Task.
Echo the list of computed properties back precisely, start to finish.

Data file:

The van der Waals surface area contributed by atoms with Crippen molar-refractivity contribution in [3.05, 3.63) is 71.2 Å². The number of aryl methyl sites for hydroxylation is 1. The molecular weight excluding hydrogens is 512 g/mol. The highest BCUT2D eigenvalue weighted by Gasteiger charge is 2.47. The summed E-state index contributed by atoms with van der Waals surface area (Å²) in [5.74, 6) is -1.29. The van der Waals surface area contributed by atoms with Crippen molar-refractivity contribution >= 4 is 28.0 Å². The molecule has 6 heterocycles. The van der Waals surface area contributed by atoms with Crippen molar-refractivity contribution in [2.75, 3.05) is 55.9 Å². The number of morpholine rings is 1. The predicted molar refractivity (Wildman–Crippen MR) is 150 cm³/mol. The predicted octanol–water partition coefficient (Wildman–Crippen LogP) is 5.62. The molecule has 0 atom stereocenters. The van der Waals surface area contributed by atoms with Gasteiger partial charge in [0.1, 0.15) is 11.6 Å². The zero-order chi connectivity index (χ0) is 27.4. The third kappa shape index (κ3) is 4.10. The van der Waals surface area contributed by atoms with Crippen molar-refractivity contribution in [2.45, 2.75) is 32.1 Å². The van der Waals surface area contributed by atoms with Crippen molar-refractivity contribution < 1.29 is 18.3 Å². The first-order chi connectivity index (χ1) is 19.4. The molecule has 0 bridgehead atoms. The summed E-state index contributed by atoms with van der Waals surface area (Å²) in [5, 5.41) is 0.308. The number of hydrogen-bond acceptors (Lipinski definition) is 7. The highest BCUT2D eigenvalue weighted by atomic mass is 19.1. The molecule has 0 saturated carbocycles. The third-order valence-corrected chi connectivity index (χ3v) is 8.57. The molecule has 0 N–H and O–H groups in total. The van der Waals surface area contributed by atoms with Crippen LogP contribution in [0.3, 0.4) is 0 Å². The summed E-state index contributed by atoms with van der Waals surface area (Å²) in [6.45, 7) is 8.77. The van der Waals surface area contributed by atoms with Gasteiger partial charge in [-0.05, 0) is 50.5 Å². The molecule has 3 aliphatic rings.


The van der Waals surface area contributed by atoms with Crippen molar-refractivity contribution in [3.05, 3.63) is 71.2 Å². The number of aryl methyl sites for hydroxylation is 1. The molecular weight excluding hydrogens is 512 g/mol. The highest BCUT2D eigenvalue weighted by Gasteiger charge is 2.47. The summed E-state index contributed by atoms with van der Waals surface area (Å²) in [5.74, 6) is -1.29. The van der Waals surface area contributed by atoms with Crippen molar-refractivity contribution >= 4 is 28.0 Å². The molecule has 6 heterocycles. The van der Waals surface area contributed by atoms with Crippen molar-refractivity contribution in [2.75, 3.05) is 55.9 Å². The number of morpholine rings is 1. The predicted molar refractivity (Wildman–Crippen MR) is 150 cm³/mol. The predicted octanol–water partition coefficient (Wildman–Crippen LogP) is 5.62. The molecule has 0 atom stereocenters. The van der Waals surface area contributed by atoms with Gasteiger partial charge in [0.1, 0.15) is 11.6 Å². The zero-order chi connectivity index (χ0) is 27.4. The third kappa shape index (κ3) is 4.10. The van der Waals surface area contributed by atoms with Crippen molar-refractivity contribution in [2.45, 2.75) is 32.1 Å². The van der Waals surface area contributed by atoms with Crippen molar-refractivity contribution < 1.29 is 18.3 Å². The first-order chi connectivity index (χ1) is 19.4. The molecule has 0 bridgehead atoms. The summed E-state index contributed by atoms with van der Waals surface area (Å²) in [5, 5.41) is 0.308. The number of hydrogen-bond acceptors (Lipinski definition) is 7. The highest BCUT2D eigenvalue weighted by atomic mass is 19.1. The molecule has 0 saturated carbocycles. The third-order valence-corrected chi connectivity index (χ3v) is 8.57. The molecule has 0 N–H and O–H groups in total. The van der Waals surface area contributed by atoms with Crippen LogP contribution in [0.3, 0.4) is 0 Å². The summed E-state index contributed by atoms with van der Waals surface area (Å²) in [6.45, 7) is 8.77. The van der Waals surface area contributed by atoms with Gasteiger partial charge in [-0.05, 0) is 50.5 Å². The molecule has 3 aliphatic rings.